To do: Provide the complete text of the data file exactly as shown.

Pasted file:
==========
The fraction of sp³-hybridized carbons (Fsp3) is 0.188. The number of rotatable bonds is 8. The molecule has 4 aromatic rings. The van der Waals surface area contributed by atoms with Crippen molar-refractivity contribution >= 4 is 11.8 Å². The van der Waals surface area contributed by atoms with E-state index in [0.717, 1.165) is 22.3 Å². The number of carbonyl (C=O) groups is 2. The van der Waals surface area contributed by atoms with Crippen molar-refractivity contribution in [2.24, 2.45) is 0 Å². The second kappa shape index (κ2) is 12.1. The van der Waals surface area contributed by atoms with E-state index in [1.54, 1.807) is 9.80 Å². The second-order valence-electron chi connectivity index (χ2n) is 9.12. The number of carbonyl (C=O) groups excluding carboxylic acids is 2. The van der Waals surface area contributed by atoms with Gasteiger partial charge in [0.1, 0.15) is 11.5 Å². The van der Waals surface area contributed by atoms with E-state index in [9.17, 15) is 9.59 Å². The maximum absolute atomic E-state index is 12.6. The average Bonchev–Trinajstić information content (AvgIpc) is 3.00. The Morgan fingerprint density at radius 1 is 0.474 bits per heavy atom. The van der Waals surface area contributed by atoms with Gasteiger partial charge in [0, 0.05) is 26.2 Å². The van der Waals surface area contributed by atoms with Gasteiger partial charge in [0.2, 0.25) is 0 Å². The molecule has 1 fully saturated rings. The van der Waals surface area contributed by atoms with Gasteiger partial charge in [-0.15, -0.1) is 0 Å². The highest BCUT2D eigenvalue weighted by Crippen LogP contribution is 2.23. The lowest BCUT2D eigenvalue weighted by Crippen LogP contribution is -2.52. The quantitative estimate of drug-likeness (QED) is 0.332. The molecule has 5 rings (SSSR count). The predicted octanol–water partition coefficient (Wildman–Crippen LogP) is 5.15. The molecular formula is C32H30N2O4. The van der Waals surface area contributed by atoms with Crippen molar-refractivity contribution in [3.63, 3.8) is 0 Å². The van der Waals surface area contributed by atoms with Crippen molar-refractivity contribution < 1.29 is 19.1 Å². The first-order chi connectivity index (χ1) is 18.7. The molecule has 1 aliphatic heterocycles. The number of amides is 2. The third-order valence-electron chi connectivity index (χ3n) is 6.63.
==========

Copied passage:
The fraction of sp³-hybridized carbons (Fsp3) is 0.188. The number of rotatable bonds is 8. The molecule has 4 aromatic rings. The van der Waals surface area contributed by atoms with Crippen molar-refractivity contribution >= 4 is 11.8 Å². The van der Waals surface area contributed by atoms with E-state index in [0.717, 1.165) is 22.3 Å². The number of carbonyl (C=O) groups is 2. The van der Waals surface area contributed by atoms with Crippen molar-refractivity contribution in [2.24, 2.45) is 0 Å². The second kappa shape index (κ2) is 12.1. The van der Waals surface area contributed by atoms with E-state index in [1.54, 1.807) is 9.80 Å². The second-order valence-electron chi connectivity index (χ2n) is 9.12. The number of carbonyl (C=O) groups excluding carboxylic acids is 2. The van der Waals surface area contributed by atoms with Gasteiger partial charge in [0.1, 0.15) is 11.5 Å². The van der Waals surface area contributed by atoms with E-state index in [9.17, 15) is 9.59 Å². The maximum absolute atomic E-state index is 12.6. The average Bonchev–Trinajstić information content (AvgIpc) is 3.00. The Morgan fingerprint density at radius 1 is 0.474 bits per heavy atom. The van der Waals surface area contributed by atoms with Gasteiger partial charge in [0, 0.05) is 26.2 Å². The van der Waals surface area contributed by atoms with Gasteiger partial charge in [0.2, 0.25) is 0 Å². The molecule has 1 fully saturated rings. The van der Waals surface area contributed by atoms with Gasteiger partial charge in [-0.15, -0.1) is 0 Å². The highest BCUT2D eigenvalue weighted by Crippen LogP contribution is 2.23. The lowest BCUT2D eigenvalue weighted by Crippen LogP contribution is -2.52. The quantitative estimate of drug-likeness (QED) is 0.332. The molecule has 5 rings (SSSR count). The predicted octanol–water partition coefficient (Wildman–Crippen LogP) is 5.15. The molecular formula is C32H30N2O4. The van der Waals surface area contributed by atoms with Crippen molar-refractivity contribution in [3.63, 3.8) is 0 Å². The van der Waals surface area contributed by atoms with Crippen molar-refractivity contribution < 1.29 is 19.1 Å². The first-order chi connectivity index (χ1) is 18.7. The molecule has 1 aliphatic heterocycles. The number of amides is 2. The third-order valence-electron chi connectivity index (χ3n) is 6.63.